The second week ended with a trip to Parque Nacional Cimitario - an extinct (hopefully) volcano just outside of Queretaro. The park was well-maintained, with a gate, trails, bathrooms and camping sites. The only thing missing was a telephone, which made the return trip home more difficult after arriving by taxi. Mostly mesquite forest interspersed with nopale cactus, although there were many patches of eucalyptus plantation from previous shortsighted attempts at reforestation (eucalyptus is an Australian tree species - non-native and much different than shorter, pricklier, native vegetation). We saw a few neat birds, including vermilion flycatchers and phainopeplas. There were many unrecognizable hummingbirds - always a tough family to identify. All in all, a place worth visiting again.
The second week is over and somehow I am already three weeks late writing this blog. Quite an accomplishment. The second week was pretty uneventful; mostly Spanish classes and other informational sessions. So, rather than tell other stories from the week, here are a few thoughts on adjusting to Mexico (they all might sound negative, but I am having fun, I just need some venting):
The sun doesn't rise until almost 8am here. It feels like January in Buffalo... I hate January in Buffalo.
We don't eat lunch, or "comida", until 2:30. The locals eat lunch even later. It's a long time between 7:30 breakfast and comida. And, unfortunately, there is no siesta in this part of Mexico.
When Mexicans travel to the US, we expect the Mexicans to speak English. When Americans travel to Mexico, we expect Mexicans to speak English.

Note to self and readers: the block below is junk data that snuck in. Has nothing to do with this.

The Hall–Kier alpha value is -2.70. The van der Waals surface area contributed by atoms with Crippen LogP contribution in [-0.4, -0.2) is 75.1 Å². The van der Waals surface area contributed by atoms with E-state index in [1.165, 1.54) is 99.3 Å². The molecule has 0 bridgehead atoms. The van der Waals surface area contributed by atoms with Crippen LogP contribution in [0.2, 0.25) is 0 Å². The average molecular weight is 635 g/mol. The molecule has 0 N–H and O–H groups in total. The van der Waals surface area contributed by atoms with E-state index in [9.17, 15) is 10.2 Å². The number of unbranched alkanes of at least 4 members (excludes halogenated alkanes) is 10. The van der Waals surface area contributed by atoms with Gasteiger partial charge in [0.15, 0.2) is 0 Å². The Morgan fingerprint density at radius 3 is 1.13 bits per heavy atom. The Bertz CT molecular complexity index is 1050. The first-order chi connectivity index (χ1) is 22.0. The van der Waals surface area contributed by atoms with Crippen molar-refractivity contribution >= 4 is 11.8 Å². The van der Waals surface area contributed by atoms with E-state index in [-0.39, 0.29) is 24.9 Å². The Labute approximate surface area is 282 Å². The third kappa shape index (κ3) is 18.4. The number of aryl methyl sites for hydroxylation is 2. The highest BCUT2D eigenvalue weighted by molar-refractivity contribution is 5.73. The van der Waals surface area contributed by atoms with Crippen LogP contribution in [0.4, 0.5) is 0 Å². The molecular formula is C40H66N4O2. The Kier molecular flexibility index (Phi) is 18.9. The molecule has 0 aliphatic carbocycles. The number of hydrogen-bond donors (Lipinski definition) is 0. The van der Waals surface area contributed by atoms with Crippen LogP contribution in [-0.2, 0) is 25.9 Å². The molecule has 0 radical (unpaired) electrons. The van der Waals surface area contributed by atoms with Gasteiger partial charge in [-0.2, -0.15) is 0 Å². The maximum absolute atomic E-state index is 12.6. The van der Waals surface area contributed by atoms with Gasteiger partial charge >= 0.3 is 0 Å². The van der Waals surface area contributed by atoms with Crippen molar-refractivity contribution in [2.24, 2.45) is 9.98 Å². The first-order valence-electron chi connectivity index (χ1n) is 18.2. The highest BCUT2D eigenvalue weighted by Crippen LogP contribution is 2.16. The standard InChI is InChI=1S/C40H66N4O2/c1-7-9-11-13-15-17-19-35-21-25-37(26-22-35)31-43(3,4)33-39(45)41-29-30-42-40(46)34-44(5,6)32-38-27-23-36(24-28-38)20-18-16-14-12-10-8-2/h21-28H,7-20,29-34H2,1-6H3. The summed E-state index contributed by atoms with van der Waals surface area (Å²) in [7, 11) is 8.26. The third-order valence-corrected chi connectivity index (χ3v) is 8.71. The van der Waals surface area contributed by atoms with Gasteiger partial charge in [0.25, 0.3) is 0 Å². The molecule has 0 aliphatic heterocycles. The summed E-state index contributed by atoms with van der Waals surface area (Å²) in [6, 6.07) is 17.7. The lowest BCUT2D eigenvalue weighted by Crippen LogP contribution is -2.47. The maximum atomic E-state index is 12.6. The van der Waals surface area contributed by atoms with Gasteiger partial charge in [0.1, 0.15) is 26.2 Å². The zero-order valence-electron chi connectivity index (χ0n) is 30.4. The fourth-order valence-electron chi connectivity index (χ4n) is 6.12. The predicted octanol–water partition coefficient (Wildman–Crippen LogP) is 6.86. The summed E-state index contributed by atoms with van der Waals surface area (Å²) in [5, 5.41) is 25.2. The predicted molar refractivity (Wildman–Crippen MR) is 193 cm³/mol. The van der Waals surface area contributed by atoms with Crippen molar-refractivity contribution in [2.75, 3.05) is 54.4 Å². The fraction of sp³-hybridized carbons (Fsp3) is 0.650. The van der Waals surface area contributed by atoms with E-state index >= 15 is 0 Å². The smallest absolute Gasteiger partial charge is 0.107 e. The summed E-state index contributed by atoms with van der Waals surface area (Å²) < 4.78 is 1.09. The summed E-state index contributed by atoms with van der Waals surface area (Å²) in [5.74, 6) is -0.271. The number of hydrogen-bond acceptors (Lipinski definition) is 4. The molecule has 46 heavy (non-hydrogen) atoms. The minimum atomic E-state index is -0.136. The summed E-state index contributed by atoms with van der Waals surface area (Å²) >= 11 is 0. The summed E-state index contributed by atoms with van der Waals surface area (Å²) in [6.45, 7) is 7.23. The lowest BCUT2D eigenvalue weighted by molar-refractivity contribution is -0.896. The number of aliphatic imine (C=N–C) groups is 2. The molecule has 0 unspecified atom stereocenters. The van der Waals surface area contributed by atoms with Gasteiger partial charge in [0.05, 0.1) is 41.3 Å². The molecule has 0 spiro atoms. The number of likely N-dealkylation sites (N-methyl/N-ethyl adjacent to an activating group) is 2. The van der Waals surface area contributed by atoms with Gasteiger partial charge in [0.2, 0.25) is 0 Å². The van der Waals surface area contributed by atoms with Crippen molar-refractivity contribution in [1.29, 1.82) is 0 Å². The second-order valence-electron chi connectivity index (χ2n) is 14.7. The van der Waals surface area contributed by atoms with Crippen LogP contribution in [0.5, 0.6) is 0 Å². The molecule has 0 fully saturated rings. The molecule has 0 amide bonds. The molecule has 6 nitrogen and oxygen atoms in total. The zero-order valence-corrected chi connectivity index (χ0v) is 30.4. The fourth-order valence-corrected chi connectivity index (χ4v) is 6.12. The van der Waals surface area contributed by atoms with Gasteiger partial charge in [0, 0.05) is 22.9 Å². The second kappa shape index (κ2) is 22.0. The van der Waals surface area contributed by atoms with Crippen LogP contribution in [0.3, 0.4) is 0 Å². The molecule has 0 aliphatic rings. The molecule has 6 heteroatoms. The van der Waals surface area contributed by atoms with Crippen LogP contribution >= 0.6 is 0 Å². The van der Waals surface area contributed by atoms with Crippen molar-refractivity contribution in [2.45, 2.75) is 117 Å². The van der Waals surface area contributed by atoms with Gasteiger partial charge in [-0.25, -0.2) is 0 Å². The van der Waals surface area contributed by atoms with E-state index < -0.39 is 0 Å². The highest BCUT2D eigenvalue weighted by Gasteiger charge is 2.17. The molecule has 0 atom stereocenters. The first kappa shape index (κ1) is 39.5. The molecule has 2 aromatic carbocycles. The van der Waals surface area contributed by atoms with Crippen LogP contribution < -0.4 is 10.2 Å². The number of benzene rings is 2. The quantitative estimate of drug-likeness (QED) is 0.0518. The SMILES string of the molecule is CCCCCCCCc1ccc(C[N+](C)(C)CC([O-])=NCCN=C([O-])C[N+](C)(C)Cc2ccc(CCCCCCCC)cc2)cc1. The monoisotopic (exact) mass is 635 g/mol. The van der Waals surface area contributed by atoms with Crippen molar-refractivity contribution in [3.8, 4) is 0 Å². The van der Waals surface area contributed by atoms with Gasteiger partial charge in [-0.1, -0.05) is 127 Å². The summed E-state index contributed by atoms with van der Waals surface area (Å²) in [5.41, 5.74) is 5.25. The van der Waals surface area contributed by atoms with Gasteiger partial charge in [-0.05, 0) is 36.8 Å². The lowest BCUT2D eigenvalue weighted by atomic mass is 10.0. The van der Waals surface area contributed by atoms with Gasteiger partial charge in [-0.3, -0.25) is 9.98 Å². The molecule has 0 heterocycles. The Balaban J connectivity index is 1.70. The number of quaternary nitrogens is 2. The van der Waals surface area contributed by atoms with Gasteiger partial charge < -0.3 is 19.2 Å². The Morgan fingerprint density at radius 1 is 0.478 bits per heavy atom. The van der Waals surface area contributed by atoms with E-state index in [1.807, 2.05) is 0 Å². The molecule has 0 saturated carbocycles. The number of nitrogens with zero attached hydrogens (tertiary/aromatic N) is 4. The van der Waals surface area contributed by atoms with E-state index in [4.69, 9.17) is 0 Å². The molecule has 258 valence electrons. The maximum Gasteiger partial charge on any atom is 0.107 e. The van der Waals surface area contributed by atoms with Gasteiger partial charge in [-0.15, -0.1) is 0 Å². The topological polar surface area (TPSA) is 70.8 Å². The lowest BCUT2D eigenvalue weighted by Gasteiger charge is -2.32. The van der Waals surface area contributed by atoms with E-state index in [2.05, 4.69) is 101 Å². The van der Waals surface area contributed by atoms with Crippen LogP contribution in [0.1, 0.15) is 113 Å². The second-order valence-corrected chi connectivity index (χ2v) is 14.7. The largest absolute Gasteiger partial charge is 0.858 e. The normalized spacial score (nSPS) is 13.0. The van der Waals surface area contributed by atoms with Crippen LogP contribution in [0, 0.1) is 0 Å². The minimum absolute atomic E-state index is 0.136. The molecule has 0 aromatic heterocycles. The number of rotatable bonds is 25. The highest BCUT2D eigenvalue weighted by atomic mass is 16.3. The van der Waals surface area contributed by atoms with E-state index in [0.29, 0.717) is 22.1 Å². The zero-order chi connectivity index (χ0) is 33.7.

There is no such thing as "the pedestrian has the right-of-way" in Mexico. Crossing the road on foot, especially the intersection near my house, makes me question why I'm in the "Peace" Corps.
It's hard to communicate with my host family - I asked my host mother if Ana and I should cook for ourselves on Sundays so that she can rest. She said yes, that would be nice. Turns out, she thought I told her that I wanted to cook her entire extended family dinner the following Sunday. So, the following Sunday, we had a family party and we ate pizza.
And finally, "Tuna" is a very popular food here, but it's not what you think. Tuna is actually the fruit of a cactus (or, more appropriately, the seeds of a cactus with a little fruit too). There are many types of tuna, with scientific names like red and green and orange. It's served with almost every meal, sometimes as the meal. I don't like tuna, but its not because of the flavor (watermelony), the excess seeds, or the strange name. I cringe a little every time I hear the word "tuna". It reminds me of something painful from my past, but it was a while before I knew what. Finally, I was watching an NFL football game, saw Bill Parcells' name, and remembered that he is the "Big Tuna". I hate Bill Parcells. Bills fans know why - sad how that lingers and impacts me subconsciously, but those were my formative years.